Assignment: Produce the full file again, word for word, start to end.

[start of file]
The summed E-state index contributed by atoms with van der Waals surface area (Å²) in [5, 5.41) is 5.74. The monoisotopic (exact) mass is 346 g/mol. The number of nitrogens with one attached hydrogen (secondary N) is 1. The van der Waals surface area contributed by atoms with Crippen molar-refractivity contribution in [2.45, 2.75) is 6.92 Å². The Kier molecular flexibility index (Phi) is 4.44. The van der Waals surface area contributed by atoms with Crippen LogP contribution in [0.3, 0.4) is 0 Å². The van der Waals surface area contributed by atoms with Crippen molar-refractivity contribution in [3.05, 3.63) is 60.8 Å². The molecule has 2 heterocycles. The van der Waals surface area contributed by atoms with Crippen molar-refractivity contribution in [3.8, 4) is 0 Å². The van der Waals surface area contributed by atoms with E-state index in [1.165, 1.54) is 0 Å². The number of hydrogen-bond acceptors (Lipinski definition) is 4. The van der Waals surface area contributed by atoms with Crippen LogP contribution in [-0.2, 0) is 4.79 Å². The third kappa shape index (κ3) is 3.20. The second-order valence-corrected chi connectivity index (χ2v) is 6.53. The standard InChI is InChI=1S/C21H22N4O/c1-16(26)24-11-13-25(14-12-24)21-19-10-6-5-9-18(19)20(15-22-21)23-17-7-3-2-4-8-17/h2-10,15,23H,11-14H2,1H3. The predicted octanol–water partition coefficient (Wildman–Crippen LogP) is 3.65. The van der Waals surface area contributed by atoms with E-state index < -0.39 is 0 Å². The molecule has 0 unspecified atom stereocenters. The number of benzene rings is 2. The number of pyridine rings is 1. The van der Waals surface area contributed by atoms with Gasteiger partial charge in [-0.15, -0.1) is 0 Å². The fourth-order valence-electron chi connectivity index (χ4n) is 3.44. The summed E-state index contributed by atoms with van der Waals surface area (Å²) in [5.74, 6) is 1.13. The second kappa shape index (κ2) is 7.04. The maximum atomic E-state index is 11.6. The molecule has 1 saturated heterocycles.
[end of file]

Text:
The summed E-state index contributed by atoms with van der Waals surface area (Å²) in [5, 5.41) is 5.74. The monoisotopic (exact) mass is 346 g/mol. The number of nitrogens with one attached hydrogen (secondary N) is 1. The van der Waals surface area contributed by atoms with Crippen molar-refractivity contribution in [2.45, 2.75) is 6.92 Å². The Kier molecular flexibility index (Phi) is 4.44. The van der Waals surface area contributed by atoms with Crippen LogP contribution in [0.3, 0.4) is 0 Å². The van der Waals surface area contributed by atoms with Crippen molar-refractivity contribution in [3.05, 3.63) is 60.8 Å². The molecule has 2 heterocycles. The van der Waals surface area contributed by atoms with Crippen molar-refractivity contribution in [3.8, 4) is 0 Å². The van der Waals surface area contributed by atoms with E-state index in [1.165, 1.54) is 0 Å². The number of hydrogen-bond acceptors (Lipinski definition) is 4. The van der Waals surface area contributed by atoms with Crippen LogP contribution in [-0.2, 0) is 4.79 Å². The third kappa shape index (κ3) is 3.20. The second-order valence-corrected chi connectivity index (χ2v) is 6.53. The standard InChI is InChI=1S/C21H22N4O/c1-16(26)24-11-13-25(14-12-24)21-19-10-6-5-9-18(19)20(15-22-21)23-17-7-3-2-4-8-17/h2-10,15,23H,11-14H2,1H3. The predicted octanol–water partition coefficient (Wildman–Crippen LogP) is 3.65. The van der Waals surface area contributed by atoms with E-state index < -0.39 is 0 Å². The molecule has 0 unspecified atom stereocenters. The number of benzene rings is 2. The number of pyridine rings is 1. The van der Waals surface area contributed by atoms with Gasteiger partial charge in [-0.15, -0.1) is 0 Å². The fourth-order valence-electron chi connectivity index (χ4n) is 3.44. The summed E-state index contributed by atoms with van der Waals surface area (Å²) in [5.74, 6) is 1.13. The second kappa shape index (κ2) is 7.04. The maximum atomic E-state index is 11.6. The molecule has 1 saturated heterocycles.